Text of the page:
The versatile American harpsichordist, pianist, conductor, musicologist, and pedagogue, Kenneth Cooper, was trained at the at New York’s High School of Music and Art. Afterwards he studied harpsichord with Sylvia Marlowe at the Mannes College of Music from 1960 to 1963) and pursued his education with Lang, Moore, and Luening at Columbia University (BA., 1962; MA Graduate Faculties, 1964; Ph.D. Graduate Faculties, 1971).

In 1965 Kenneth Cooper made his debut as a harpsichordist at London’s Wigmore Hall. His USA debut followed in 1973 at New York’s Alice Tully Hall. In subsequent years, he toured widely in the USA and abroad. He is one of the world’s leading specialists in the music of the 18th century and one of America’s most exciting and versatile performers. Renowned for his improvisations and his expertise in ornamentation – long-lost 18th century arts – he has revived countless musical works, lending them extraordinary authenticity as well as great vitality. His comprehensive repertory embraces works from the early keyboard era to the avant-garde. He gave premiere performances works by George Flynn. Daniel Paget, Seymour Barab, Noel Lee. Ferruccio Busoni, Paul Ben-Haim, Ernst Krenek, etc., as well as dozens of modern day revivals.

As music director of the Berkshire Bach Ensemble, Kenneth Cooper has made a tradition of the New Year’s performances of the Bach Brandenburg Concerti and has instituted a series of Concertofests in the style of Bach’s Collegium concerts at Zimmermann’s Kaffeehaus. He has been co-director (with the late Henry Schuman) of the legendary Our Bach concerts and was featured on Live From Lincoln Center as soloist in Bach’s Brandenburg No. 5 with the Chamber Music Society of Lincoln Center, and the The Adams Chronicles Channel 13.

Kenneth Cooper has had numerous guest appearances and festivals. He is heard regularly at the Temple of Dendur (Metropolitan Museum of Art) with Paula Robison, the Grand Canyon Music Festival, the Washington Square Park Concerts, the Sherman Chamber Ensemble, the Yale-Norfolk Summer Chamber Music Festival, and the Little Orchestra Society’s Vivaldi festivals at Alice Tully Hall. Most recently he has appeared with the Bridgehampton Chamber Music Festival and with Music at Menlo. He has been heard as soloist and guest conductor with the American Symphony, Detroit Symphony Orchestra, Ohio Chamber Orchestra, Northwest Chamber Orchestra, and Mostly Mozart Festival.

Kenneth Cooper taught at Barnard College from 1965 (Baker) or 1967 (Who’s) to 1971, and was Adjucant Assistan Professor at the Brooklyn College of the City University of New York from 1971 to 1973. Then he served as professor of harpsichord and director of Collegium at the Mannes College of Music from 1975 to 1985; visiting specialist in performance practice at Montclair State College in New Jersey from 1977 to 1992; artist-in-residence at Columbia University from 1983; and director of Graduate Seminars in Baroque practice and conductor of the Baroque Orchestra (Baroque Aria Ensemble) at the Manhattan School of Music from 1984. He has also given Graduate Workshops in Performance Practice at the Peabody Conservatory of Music from 1987, and has had many residencies and guest appearances and lectures.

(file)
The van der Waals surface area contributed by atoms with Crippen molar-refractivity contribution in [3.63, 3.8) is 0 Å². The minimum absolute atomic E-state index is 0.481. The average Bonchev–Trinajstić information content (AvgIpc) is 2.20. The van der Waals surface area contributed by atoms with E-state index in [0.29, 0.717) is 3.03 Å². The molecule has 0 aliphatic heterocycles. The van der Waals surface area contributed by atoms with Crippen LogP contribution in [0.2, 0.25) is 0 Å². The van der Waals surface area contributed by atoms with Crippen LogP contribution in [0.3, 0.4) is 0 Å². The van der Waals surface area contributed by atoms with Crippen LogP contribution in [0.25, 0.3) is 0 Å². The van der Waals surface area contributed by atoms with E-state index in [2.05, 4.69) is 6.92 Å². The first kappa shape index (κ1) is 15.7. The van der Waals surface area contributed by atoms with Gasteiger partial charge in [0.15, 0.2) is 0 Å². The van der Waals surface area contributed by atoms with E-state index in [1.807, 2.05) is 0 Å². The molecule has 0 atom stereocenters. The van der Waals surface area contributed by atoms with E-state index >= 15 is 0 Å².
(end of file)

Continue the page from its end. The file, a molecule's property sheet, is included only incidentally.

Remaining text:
Over the past four decades, Kenneth Cooper has made dozens of recordings and soundtracks, among them: Bach Harpsichord Music Vol 1 (Musical Heritage Society); Händel: Theatre and Outdoor Musick; Handel/Scarlatti: Cantatas with Judith Blegen; Bach: Gamba-Harpsichord Sonatas with Yo-Yo Ma (CBS); Bach/Händel: Flute-Harpsichord Sonatas with Paula Robison; Scarlatti: Sonatas for harpsichord Volumes 1 and 2 (Vanguard): Bach Brandenburg Concerti and Goldberg Variations (BWV 988) (Berkshire Bach Society, South Egremont, Massachusetts). His spectacular versions of ragtime and other American delights may be heard on Silks and Rags (EMI) and Should Auld Acquaintance Be Forgot (Musical Heritage Society). He is also heard on Mother Goose and More (UNIFEM/Classic Raps), on the video game Louis Cat Orze, on the documentary Van Gogh Revisited, and on the soundtracks of Before Sunrise and Valmont. Most recently, he has recorded on fortepiano the complete Bach Flute and Keyboard Sonatas with Susan Rotholz (Bridge), and the Six Bach Sonatas for Violin and Fortepiano with violinist Ani Kavafian (Helicon).

Publications: Monteverdi: Tirsi e Clori; Three Centuries of Music in Score. Contributor To: Current Musicology; Musical Quarterly; Stagebill; Opus; High Fidelity; MGG; Vanguard. Among Kenneth Cooper’s extensive musical writings is his 1984 Playbill article “Bach’s Call to Action,” in which he wrote: “How Bach regarded [his mentor] Buxtehude is how we might well recognize Bach: as a master, not a god; filled with delight, respect and admiration, not worship; and stimulated to a human response, not a mindless, mechanical or methodological one… The great master would have desired us to be fired into action, not awed into obedience.”